Content Types Explained
Digital technology and display types have exploded over the last few years. All the terminology and the benefits of one kind of content or device over another can be very confusing.
Neural Impulse Media creates several types of digital content for our clients and this explanation will be limited to the ones we create or are experimenting with. We hope this explanation will help to clarify some of the acronyms and put some context around these technologies to make it easier to determine which one best serves the needs of your project.
Augmented reality (AR) and Virtual Reality (VR)
Let’s start with the most popular terms, Augmented reality (AR) and Virtual Reality (VR). Collectively, the different “realities” are called Extended Reality or XR. So XR includes AR, VR, MR, and 360 mono and stereo video. The short definitions below describe what makes these content types different.
Extended Reality (XR)
Extended Reality (XR) includes all technologies that combine the real world with a virtual representation in some way on a computer, tablet, mobile device, or wearable device.
Augmented Reality (AR)
Augmented Reality (AR) combines a camera view of the real world and adds digital assets to it. The digital assets are typically 3D animated models that are superimposed over the camera view on a cell phone, tablet, or headset. The placement of the digital asset can be anchored to a key image or object. It can also be placed in the world after the device scans the surrounding area to provide context and an anchor point.
For most AR content, the user is prompted to move the device around and the digital asset stays registered to the view of the real world so that it looks like it exists in the same space.
Virtual Reality (VR)
Virtual Reality (VR) utilizes a headset, blocks out the world entirely, and presents a view of digital content to the viewer in stereo. Stereo means that a slightly different view of the scene is presented to each eye much the same way our eyes perceive the real world. This trick creates depth and perspective for our brains to perceive as a real space we can move around in and interact with.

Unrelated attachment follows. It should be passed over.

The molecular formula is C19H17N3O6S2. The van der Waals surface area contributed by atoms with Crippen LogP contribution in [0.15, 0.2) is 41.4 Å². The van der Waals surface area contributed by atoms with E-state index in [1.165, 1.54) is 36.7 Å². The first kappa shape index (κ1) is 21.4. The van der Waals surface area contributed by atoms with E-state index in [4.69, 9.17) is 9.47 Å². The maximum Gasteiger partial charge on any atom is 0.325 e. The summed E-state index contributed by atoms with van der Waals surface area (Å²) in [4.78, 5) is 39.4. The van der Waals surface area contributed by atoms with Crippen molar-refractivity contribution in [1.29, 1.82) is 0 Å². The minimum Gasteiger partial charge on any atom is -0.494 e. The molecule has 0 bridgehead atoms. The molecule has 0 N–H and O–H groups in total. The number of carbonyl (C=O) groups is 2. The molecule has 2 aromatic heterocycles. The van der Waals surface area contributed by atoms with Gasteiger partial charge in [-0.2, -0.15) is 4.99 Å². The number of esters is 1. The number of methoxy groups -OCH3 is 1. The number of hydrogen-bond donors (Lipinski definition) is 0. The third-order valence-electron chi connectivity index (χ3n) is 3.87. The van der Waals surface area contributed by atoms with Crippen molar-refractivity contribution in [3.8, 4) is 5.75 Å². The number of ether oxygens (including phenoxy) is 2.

VR creates a very immersive and engaging experience. Creating the content has to be done with care, however, as the use of movement without proper control can induce nausea. Neural Impulse takes great care to create environments that are completely nausea free.
Mixed Reality (MR)
Mixed Reality (MR) takes AR a few steps further. As with AR, MR superimposes digital assets on our view of the real world, but without the camera in some cases. It uses glasses or a headset with a clear visor or lenses that display digital assets over the world seen through the headset.
Some devices also scan the surrounding environment so that it can place the digital assets behind objects in the view of the real world. Some also allow for digital objects to “sense” the surrounding environment and act accordingly depending on the complexity of the content. The current MR displays are very new so there are quite a few limitations that may affect your use case.
360 video is sometimes referred to as VR, but there are differences. Most 360 content is created with a video camera. A 360 camera is like a standard video camera but records video from several lenses facing in all directions at once. Software programs stitch the separate videos together and create a video sphere or partial sphere of the video content.
360 video is commonly viewed online like normal video but with the ability to use the mouse to move the view around. It can also be viewed in a VR headset so that the video sphere surrounds the viewer and they can look in all directions by turning their head. A more sophisticated camera setup creates a stereo view of the spherical content so that depth and perspective can be perceived when viewed in a headset.
3D animations can also be created in 360 and viewed in the same ways. 360 video and digital content can be combined to create very compelling experiences. The addition of interactivity can change a normally passive experience into a much more engaging one.